Disclosure: This website uses affiliate links, which may earn a commission at no additional cost to you. As an Amazon Associate, I earn from qualifying purchases.
About the Book
Title: Think Again: The Power of Knowing What You Don’t Know
Author: Adam Grant
Genre: Nonfiction, Psychology, Business, Personal Development, Self Help
Publication Date: February 21, 2021
Pages: 320, Hardcover
There is power in knowing what you do not know. That’s the premise of Think Again: The Power of Knowing What You Don’t Know by Adam Grant.
It has been a few weeks since I put this book down. I started writing something down immediately, but my mind was not completely blank. It felt like my thoughts were all over the place, and I could not construct coherent sentences. So, I let the book sit on my desk, hoping to write this review after a few days.
It is about two weeks into post-processing, and I am probably where I was when I turned that last page. Nevertheless, I will try to do a review that captures my thoughts truthfully.
Get Your Copy of Think Again by Adam Grant
The book has attracted mixed reviews, with some citing it as a redundant collection, or motivational content. After reflecting, I think I agree with these takes. Let me explain. There are several parts of the book where I would like, “YES! That’s it. I can definitely do this.” It seems it was the heat of a moment reaction.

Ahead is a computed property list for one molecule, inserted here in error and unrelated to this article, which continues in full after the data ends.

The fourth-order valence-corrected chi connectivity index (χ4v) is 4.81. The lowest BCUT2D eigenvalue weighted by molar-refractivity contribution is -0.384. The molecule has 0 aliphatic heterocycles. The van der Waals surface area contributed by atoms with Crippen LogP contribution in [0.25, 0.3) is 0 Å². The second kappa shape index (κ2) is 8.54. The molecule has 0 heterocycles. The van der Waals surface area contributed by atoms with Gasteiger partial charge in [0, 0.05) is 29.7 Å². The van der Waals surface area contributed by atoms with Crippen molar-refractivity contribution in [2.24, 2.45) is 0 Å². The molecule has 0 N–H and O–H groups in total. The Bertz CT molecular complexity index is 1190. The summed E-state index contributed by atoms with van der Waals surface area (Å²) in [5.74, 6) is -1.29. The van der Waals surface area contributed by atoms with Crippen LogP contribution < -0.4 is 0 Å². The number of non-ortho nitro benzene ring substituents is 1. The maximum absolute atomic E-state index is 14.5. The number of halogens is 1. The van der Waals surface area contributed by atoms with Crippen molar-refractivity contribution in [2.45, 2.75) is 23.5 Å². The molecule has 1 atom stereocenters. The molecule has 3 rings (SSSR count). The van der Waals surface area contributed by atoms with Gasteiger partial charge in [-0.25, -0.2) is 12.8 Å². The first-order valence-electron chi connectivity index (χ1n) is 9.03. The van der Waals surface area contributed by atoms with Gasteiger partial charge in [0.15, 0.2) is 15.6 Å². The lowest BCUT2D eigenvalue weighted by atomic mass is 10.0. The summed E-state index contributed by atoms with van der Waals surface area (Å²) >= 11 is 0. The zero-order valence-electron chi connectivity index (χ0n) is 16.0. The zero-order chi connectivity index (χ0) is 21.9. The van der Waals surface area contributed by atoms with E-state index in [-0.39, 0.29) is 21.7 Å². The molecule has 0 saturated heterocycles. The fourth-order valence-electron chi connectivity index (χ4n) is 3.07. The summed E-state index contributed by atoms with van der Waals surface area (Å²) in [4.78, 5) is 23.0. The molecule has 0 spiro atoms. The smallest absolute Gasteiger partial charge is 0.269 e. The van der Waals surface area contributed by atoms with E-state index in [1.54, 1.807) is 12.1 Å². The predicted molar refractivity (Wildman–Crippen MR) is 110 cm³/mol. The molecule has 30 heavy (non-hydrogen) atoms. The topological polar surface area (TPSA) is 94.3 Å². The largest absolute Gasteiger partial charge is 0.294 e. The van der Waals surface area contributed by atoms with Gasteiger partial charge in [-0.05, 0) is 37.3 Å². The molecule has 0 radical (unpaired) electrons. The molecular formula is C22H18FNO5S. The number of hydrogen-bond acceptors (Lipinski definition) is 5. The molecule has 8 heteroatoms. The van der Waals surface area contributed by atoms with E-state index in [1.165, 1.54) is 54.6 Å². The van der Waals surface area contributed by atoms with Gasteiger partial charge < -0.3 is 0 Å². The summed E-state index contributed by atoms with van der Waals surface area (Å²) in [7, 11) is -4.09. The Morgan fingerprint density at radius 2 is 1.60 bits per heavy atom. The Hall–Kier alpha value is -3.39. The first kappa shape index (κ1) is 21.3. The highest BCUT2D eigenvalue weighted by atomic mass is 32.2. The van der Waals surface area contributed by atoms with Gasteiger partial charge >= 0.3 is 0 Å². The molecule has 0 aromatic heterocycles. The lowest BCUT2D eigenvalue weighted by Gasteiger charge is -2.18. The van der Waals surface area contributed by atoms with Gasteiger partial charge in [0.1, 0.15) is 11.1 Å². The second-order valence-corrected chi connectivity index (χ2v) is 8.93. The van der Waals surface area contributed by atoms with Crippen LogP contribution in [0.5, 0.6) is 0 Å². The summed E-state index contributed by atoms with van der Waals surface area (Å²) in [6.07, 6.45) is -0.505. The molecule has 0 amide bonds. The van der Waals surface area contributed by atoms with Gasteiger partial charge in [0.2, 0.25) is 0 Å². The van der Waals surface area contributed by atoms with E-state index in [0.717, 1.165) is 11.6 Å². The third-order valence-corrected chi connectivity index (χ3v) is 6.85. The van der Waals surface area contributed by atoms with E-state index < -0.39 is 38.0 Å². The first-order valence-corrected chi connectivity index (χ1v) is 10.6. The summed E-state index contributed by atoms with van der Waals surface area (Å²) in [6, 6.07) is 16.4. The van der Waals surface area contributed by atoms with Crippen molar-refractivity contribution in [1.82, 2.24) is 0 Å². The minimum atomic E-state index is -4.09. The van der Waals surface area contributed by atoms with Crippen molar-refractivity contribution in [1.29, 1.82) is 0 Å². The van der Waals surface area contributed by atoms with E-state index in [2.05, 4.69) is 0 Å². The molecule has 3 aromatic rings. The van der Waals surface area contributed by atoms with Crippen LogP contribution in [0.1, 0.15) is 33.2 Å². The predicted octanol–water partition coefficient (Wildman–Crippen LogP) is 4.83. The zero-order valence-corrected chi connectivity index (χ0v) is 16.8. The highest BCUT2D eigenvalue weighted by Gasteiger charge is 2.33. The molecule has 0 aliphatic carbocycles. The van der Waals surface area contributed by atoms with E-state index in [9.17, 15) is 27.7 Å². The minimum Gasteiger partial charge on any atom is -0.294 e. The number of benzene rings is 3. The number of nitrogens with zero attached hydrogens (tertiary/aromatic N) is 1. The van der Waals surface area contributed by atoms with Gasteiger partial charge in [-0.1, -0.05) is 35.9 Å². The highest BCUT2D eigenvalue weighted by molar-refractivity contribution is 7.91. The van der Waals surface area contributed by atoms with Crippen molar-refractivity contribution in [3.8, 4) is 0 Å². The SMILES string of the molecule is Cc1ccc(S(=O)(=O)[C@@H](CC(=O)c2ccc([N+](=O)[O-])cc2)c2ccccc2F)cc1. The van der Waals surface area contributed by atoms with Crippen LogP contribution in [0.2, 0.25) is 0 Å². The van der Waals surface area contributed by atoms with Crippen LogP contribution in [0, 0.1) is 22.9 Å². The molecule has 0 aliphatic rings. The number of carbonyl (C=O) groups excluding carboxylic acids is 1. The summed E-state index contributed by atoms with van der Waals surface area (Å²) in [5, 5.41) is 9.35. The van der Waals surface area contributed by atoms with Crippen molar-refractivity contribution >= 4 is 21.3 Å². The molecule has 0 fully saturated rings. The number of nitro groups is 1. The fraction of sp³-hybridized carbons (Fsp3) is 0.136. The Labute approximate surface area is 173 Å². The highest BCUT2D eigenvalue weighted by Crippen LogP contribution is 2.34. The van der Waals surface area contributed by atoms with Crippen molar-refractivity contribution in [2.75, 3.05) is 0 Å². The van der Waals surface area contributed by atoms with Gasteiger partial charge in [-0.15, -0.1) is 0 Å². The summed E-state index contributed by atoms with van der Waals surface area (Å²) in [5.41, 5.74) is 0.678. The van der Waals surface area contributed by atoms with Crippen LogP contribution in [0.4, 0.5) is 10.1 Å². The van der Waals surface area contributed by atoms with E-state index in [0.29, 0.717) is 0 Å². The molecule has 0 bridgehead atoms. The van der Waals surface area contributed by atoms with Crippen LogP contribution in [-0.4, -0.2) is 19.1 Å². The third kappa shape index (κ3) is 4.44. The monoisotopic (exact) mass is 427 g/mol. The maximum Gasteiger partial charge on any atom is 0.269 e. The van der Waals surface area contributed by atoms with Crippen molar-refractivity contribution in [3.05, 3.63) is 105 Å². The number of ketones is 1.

Still, when I go back to my annotations, I have certainly learned a thing or two. First is the armchair quarterback syndrome, where people’s confidence overrides their competence. Have you heard of it? Or experienced it, especially in the workplace? I bet you have. The definition is what was new to me. The specific chapter about this also talks about imposter syndrome — something I seem to excel at, unfortunately — draws comparisons between the two and points out a few upsides of feeling like an imposter. Of course, it is not good to have chronic imposter syndrome, but knowing there are upsides to a little or, perhaps, medium-level self-doubt did help me to dust off most of it and get to work.
There are several other key takeaways, like not beating myself up when I am wrong but taking it as a learning opportunity, handling conversations with people who have differing opinions and rethinking and reevaluating one’s beliefs and convictions that lead to prejudice.
Most of these lessons and discussions by the author might be common knowledge for some. And yes, reading through it could feel like repetitive work if you have read books and studies in this genre. But — and this is for me — it feels really good to read it in a fast-paced book with no scientific jargon. The hint of a motivational book is kind of a bonus, too. And the hilarious captions made it better.